*They also ignore guidelines on how to report on certain groups and individuals – for example Stonewall, Shift, and the National Autistic Society provide guidelines to journalists on recommended terminology etc, yet I still see media reports that use inappropriate terminology to refer to people who are lesbian, gay or bisexual, or people with an autism spectrum disorder. I’ve even seen references to people with mental health problems as being “nutters”.
    NAS Guidelines; Stonewall Dictionary; Shift have a page full of links to resources for journalists reporting on mental health issues or suicide.

    EDIT: Gimpy currently has a post up titled “Irresponsible journalism and mental health #119” – here.

  4. jdc325 said,

    Thanks for dropping by dvnutrix.
    “I loathe and abhor the misinformation that is printed in newspapers. However, I am stumped as to how one arbitrates between a truth and untruth in a timely manner.” According to Nick Davies in Flat Earth News, only 12% of key factual statements in media reports showed signs of having been thoroughly checked. [The figure also appears in this report of a speech made by Davies.] As far as I can tell, journalists aren’t even attempting to corroborate factual statements – because they are positively discouraged from doing so. Churning out the number of stories that are required from them nowadays leaves journalists with no time to check anything. What appears in our daily newspapers now is even less reliable than I had realised.

    “Nonetheless, I do think that newspapers need to carry prominent corrections both in print and associated with the offending article if online.”
    Absolutely. Given the seriously flawed reports appearing in our media, prominent corrections (both in print and online) are the very least that consumers of the modern media deserve. I think it is shameful that the PCC does not do more to encourage this.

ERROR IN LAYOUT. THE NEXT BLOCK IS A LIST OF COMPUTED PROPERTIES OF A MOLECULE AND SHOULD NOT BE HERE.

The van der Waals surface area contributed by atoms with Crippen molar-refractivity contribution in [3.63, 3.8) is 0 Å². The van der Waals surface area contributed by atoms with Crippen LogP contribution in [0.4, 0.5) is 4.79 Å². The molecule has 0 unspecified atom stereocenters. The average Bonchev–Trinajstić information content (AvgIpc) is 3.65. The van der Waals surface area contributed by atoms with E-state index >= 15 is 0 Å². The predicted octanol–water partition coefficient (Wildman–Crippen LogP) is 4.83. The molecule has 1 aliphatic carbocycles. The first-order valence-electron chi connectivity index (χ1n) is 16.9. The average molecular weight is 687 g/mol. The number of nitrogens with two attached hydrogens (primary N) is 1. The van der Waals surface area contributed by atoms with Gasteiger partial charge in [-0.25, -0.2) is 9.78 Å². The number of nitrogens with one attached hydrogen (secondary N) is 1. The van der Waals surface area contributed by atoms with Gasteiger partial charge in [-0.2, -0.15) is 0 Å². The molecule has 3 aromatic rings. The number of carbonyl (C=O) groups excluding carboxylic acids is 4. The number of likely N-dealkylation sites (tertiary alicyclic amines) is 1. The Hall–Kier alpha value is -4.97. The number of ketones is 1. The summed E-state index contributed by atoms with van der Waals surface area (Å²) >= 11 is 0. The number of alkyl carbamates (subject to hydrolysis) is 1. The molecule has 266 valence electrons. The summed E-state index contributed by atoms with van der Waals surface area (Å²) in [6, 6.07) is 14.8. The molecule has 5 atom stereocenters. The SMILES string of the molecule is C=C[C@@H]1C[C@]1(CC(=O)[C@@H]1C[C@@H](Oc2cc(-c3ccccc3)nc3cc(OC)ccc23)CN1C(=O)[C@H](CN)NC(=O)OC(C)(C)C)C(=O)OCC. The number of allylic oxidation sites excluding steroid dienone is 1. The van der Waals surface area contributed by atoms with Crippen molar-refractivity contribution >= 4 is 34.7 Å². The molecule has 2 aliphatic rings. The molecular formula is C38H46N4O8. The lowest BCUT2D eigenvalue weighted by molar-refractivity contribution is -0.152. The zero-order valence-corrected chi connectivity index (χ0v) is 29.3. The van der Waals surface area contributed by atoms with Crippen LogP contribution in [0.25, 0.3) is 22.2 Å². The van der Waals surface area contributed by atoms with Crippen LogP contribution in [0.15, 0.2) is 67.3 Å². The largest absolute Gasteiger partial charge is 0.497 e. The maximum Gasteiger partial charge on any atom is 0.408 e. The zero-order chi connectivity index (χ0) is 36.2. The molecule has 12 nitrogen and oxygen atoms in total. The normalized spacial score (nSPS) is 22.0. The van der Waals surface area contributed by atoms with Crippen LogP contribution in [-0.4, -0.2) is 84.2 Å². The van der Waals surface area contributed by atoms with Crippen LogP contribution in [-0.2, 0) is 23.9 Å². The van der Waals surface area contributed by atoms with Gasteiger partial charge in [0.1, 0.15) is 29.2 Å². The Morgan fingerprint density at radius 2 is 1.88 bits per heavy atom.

Nick Davies reports one interesting idea in the speech I linked to above:

    In an imaginary world I’d like the media to be put through the same sort of regulation as foodstuffs, so that you have to label the content of a newspaper, so you would need some institution to be funded and set up to test the extent to which a particular media outlet produces falsehood and distortion. So the Guardian would have to run its running average – over say the preceding six months, for example, and say, 56 per cent of this newspaper’s output turned out to be not true.

  5. 3-in-1 PCC Complaint « jdc325’s Weblog said,

    […] think that the PCC is ineffective and have called for reform. My letters to the editors of the Mail and Telegraph are here. My post about the red meat/blindness […]

  6. Sarah said,

    I think these are all excellent suggestions, and it feels hugely important that the PCC sorts itself out. Its approach to online material is so spectacularly weak: I emailed about the Telegraph story, and as well as there being no repercussions for the story being on the website (down to a “software error”, apparently), they’ve got no policy on internet editorial techniques like linking. Hopeless.